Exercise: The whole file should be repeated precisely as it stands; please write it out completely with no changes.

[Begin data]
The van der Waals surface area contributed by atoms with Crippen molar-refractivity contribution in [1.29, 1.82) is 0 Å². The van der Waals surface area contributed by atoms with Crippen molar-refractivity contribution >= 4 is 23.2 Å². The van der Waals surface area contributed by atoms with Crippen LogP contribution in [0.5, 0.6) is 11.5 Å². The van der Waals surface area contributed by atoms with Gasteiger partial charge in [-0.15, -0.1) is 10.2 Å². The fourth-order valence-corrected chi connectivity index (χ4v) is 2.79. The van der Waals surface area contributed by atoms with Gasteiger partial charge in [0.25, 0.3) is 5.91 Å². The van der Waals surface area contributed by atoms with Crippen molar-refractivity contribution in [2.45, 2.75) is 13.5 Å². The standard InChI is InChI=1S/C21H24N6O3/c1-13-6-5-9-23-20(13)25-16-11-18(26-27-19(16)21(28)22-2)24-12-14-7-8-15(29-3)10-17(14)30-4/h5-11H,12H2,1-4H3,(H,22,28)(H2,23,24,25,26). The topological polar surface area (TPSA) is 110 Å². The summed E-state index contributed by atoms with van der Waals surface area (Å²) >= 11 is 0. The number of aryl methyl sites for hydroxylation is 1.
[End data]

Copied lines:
The van der Waals surface area contributed by atoms with Crippen molar-refractivity contribution in [1.29, 1.82) is 0 Å². The van der Waals surface area contributed by atoms with Crippen molar-refractivity contribution >= 4 is 23.2 Å². The van der Waals surface area contributed by atoms with Crippen LogP contribution in [0.5, 0.6) is 11.5 Å². The van der Waals surface area contributed by atoms with Gasteiger partial charge in [-0.15, -0.1) is 10.2 Å². The fourth-order valence-corrected chi connectivity index (χ4v) is 2.79. The van der Waals surface area contributed by atoms with Gasteiger partial charge in [0.25, 0.3) is 5.91 Å². The van der Waals surface area contributed by atoms with Crippen molar-refractivity contribution in [2.45, 2.75) is 13.5 Å². The standard InChI is InChI=1S/C21H24N6O3/c1-13-6-5-9-23-20(13)25-16-11-18(26-27-19(16)21(28)22-2)24-12-14-7-8-15(29-3)10-17(14)30-4/h5-11H,12H2,1-4H3,(H,22,28)(H2,23,24,25,26). The topological polar surface area (TPSA) is 110 Å². The summed E-state index contributed by atoms with van der Waals surface area (Å²) >= 11 is 0. The number of aryl methyl sites for hydroxylation is 1.